On the low end of the spectrum, we have physical jobs that we can’t automate yet (yard work, for example). On the high end of the spectrum, we have creative and cognitive jobs that we can’t automate yet (law and management, for example). But as technology advances, and it certainly will, more people are going to be elbowed out of the workforce.
We may be heading toward a future with plentiful high-end jobs and plentiful low-end jobs, and not much in the middle. What if only doctors, lawyers, engineers, and managers can live a decent life, buy a house or apartment, and pay for their children to get specialized degrees? What if a liberal-arts degree on its own prepares you for little more than work as a security guard? What if the skills that prepare one for a job with decent pay get increasingly hard to attain?
Addressing this challenge requires a response more profound than tweaking the tax code or extending unemployment benefits. But it also provides us with an exciting opportunity.
If this polarization continues, a whole cohort of people who expected to be middle class—or at least financially stable—might find themselves living a very different reality. Then they might start asking questions about why they are in that position. If it gets increasingly hard to pretend that the average liberal-arts degree prepares a student for a decent job, there may be broader support for a sober assessment of our education system, and the reforms it needs. If the skills and talents that are truly financially rewarding become harder and harder to acquire, people who would never consider themselves students of Marx might start questioning whether, given the circumstances, it still makes sense to pay people based solely on the demand for their skills in a marketplace that would be demanding very few skills.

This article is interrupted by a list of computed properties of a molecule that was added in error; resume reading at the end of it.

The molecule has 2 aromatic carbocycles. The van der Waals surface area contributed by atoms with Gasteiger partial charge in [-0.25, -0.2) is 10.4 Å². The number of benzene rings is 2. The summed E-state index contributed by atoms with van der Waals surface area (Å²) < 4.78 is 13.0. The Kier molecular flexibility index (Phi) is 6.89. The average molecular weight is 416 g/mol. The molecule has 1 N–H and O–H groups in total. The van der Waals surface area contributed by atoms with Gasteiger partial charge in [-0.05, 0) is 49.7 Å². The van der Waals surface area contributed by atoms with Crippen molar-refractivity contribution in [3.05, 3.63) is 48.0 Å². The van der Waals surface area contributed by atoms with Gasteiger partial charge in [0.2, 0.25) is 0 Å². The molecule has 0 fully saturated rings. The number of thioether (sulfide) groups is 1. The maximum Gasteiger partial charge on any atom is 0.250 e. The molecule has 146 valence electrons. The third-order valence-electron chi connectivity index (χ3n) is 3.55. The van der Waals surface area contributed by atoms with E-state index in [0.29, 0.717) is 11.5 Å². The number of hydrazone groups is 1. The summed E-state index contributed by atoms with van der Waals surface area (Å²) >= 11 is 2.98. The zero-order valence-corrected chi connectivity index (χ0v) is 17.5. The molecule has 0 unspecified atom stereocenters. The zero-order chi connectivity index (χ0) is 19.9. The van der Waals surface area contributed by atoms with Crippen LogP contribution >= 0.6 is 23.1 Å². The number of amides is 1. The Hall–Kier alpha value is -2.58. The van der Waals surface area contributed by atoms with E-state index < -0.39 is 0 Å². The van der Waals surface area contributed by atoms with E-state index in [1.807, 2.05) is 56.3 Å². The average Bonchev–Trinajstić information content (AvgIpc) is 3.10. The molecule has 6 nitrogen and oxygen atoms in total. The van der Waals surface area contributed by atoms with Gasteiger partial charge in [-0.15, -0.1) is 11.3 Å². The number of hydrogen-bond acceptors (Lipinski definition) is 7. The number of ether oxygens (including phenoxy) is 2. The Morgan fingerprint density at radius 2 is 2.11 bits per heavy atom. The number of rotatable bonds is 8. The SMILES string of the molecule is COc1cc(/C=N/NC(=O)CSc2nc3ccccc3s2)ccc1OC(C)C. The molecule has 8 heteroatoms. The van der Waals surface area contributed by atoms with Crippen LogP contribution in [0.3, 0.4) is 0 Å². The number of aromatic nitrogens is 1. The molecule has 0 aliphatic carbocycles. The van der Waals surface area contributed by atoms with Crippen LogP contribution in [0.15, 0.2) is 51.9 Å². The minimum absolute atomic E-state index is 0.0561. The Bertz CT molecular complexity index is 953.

If market forces and increased automation leave the average person without any prospects for a decent job, we may have the chance—or perhaps even the moral obligation—to recast the opportunity to do meaningful work not merely as a privilege, but as something everyone deserves.
Illustrations by Jennifer Daniel